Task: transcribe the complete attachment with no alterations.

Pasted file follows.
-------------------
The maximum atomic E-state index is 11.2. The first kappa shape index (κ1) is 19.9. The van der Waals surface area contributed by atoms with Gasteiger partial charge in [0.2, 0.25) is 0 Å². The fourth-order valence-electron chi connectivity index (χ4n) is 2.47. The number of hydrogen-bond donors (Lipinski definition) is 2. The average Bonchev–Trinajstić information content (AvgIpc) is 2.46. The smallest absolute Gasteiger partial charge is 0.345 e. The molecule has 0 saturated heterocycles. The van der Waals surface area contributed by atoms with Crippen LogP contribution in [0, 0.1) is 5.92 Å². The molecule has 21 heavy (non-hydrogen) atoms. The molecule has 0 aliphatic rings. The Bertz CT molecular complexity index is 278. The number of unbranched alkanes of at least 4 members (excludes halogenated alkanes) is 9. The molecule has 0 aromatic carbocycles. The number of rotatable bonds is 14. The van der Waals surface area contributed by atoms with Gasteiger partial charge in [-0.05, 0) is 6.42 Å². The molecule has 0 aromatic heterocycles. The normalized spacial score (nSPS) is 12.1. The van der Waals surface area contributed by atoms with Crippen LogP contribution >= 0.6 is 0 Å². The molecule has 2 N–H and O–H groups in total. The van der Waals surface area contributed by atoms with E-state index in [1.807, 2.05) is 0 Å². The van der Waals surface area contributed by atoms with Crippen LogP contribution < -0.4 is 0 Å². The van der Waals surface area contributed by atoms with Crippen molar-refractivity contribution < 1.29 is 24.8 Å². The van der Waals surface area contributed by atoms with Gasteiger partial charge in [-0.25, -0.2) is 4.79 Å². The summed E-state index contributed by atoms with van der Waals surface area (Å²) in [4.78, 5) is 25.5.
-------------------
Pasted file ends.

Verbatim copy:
The maximum atomic E-state index is 11.2. The first kappa shape index (κ1) is 19.9. The van der Waals surface area contributed by atoms with Gasteiger partial charge in [0.2, 0.25) is 0 Å². The fourth-order valence-electron chi connectivity index (χ4n) is 2.47. The number of hydrogen-bond donors (Lipinski definition) is 2. The average Bonchev–Trinajstić information content (AvgIpc) is 2.46. The smallest absolute Gasteiger partial charge is 0.345 e. The molecule has 0 saturated heterocycles. The van der Waals surface area contributed by atoms with Crippen LogP contribution in [0, 0.1) is 5.92 Å². The molecule has 21 heavy (non-hydrogen) atoms. The molecule has 0 aliphatic rings. The Bertz CT molecular complexity index is 278. The number of unbranched alkanes of at least 4 members (excludes halogenated alkanes) is 9. The molecule has 0 aromatic carbocycles. The number of rotatable bonds is 14. The van der Waals surface area contributed by atoms with Gasteiger partial charge in [-0.05, 0) is 6.42 Å². The molecule has 0 aromatic heterocycles. The normalized spacial score (nSPS) is 12.1. The van der Waals surface area contributed by atoms with Crippen LogP contribution >= 0.6 is 0 Å². The molecule has 2 N–H and O–H groups in total. The van der Waals surface area contributed by atoms with E-state index in [1.807, 2.05) is 0 Å². The van der Waals surface area contributed by atoms with Crippen LogP contribution < -0.4 is 0 Å². The van der Waals surface area contributed by atoms with Crippen molar-refractivity contribution < 1.29 is 24.8 Å². The van der Waals surface area contributed by atoms with Gasteiger partial charge in [-0.25, -0.2) is 4.79 Å². The summed E-state index contributed by atoms with van der Waals surface area (Å²) in [4.78, 5) is 25.5.